Google defines lifestyle business as: a business set up and run by its founders primarily with the aim of sustaining a particular level of income and no more; or to provide a foundation from which to enjoy a particular lifestyle.
We hear this term, lifestyle business used frequently with people who own or wish to own businesses. The idea of having a lifestyle business feels so appealing. Own a business and with it will come, freedom, flexibility and income. Leaving the clutches of a 9-5 job has the allure of providing so much. However, making that dream a reality is much harder than is often presented.
Over the course of the past year and a half on the heels of selling a large company I was able to create a lifestyle business. This business met all the marks. It was flexible, allowed for freedom from a 9-5 and provided the time I wanted with my children. It also provide income. While bringing in less than half I’d been accustomed to making as an owner in my prior company, it still provided income and that filled the gap that we needed in our finances. Here’s how I created my lifestyle business:
I found a need.
Finding a need that partners well with a your skill sets is the most important element in creating a lifestyle business. If you aren’t able to identify a need you won’t be able to sell your product. Where some people get hung up is falsely believing they must be the first to market to succeed. I disagree with this assessment. You don’t need to be the only one offering your product or service or even be the best, you merely need to be doing a great job filling a need.
Partner with someone who has an established customer base.
When I started my lifestyle business, I wanted it to be just that, a lifestyle. I needed to find another business that was able to provide leads to me for the growth of my company. Finding this person cut out time and money spent on marketing as well as the need for infrastructure. I didn’t need to create a big business I just needed to find the people who wanted my service. I did pay handsomely for the leads I received, but because my greatest goal was gaining the largest return with minimal effort this was the way to go.
Low overhead was key.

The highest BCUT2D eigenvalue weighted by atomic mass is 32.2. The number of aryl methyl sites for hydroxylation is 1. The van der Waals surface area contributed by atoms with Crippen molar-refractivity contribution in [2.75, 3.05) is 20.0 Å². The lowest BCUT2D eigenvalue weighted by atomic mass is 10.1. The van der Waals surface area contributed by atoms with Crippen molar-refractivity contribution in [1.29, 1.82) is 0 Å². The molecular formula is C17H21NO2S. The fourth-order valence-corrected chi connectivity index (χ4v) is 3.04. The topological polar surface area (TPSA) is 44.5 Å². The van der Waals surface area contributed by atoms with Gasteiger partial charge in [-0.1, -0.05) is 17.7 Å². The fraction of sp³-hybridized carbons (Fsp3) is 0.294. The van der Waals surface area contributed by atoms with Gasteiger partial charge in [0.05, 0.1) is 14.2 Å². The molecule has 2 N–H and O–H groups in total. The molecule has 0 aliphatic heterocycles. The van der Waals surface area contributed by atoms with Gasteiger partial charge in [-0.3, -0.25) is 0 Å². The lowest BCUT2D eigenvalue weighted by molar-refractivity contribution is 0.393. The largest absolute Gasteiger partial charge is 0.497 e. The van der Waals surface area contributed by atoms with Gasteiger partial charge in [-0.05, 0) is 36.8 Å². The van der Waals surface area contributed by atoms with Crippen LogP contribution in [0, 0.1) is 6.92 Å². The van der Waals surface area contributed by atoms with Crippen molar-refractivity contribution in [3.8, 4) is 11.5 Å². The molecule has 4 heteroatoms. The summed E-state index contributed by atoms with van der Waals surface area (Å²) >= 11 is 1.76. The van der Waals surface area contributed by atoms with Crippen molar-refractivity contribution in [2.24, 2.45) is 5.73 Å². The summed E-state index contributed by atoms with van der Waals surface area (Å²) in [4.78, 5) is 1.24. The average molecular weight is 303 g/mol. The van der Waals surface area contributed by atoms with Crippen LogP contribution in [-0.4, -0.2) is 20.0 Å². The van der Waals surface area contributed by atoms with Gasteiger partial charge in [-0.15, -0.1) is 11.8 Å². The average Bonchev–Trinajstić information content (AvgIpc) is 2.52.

I didn’t have an office and I used an old computer (that I’m still using) that works great. I didn’t spend a ton on equipment, business cards, a website, or anything for that matter. I kept my overhead to almost zero with the exception of the price I paid for the partnership that was providing the leads. This allowed me to keep most of the money I made.
I got out what I put in.
Some weeks I’d work really hard and get a lot of leads and sales calls made. Other weeks I would make no sales calls. When I worked hard, I got good results. When I wanted to spend more time with my family, take a trip or just wasn’t in the mood I’d skimp on my efforts and the result was lower sales. Understanding that you are the person in a lifestyle business that allows you to either succeed or fail is very important. When you are your business everything you do can have an impact on your bottom line.
After a year and a half, I’ve learned a lot about what it means to have a lifestyle business. Having the unique perspective of owning a brick and mortar business, an online business, MLM businesses and other companies as well as a lifestyle business has allowed me to see the good in all businesses and the struggles in all businesses. Every business type has it’s ups and it’s downs. However, after owning a lifestyle business I’ve decided that it’s not for me. I’m an all in kinda gal. I want more to sink my teeth into and that’s why in my next post I’m going to talk about growing a revenue generating business!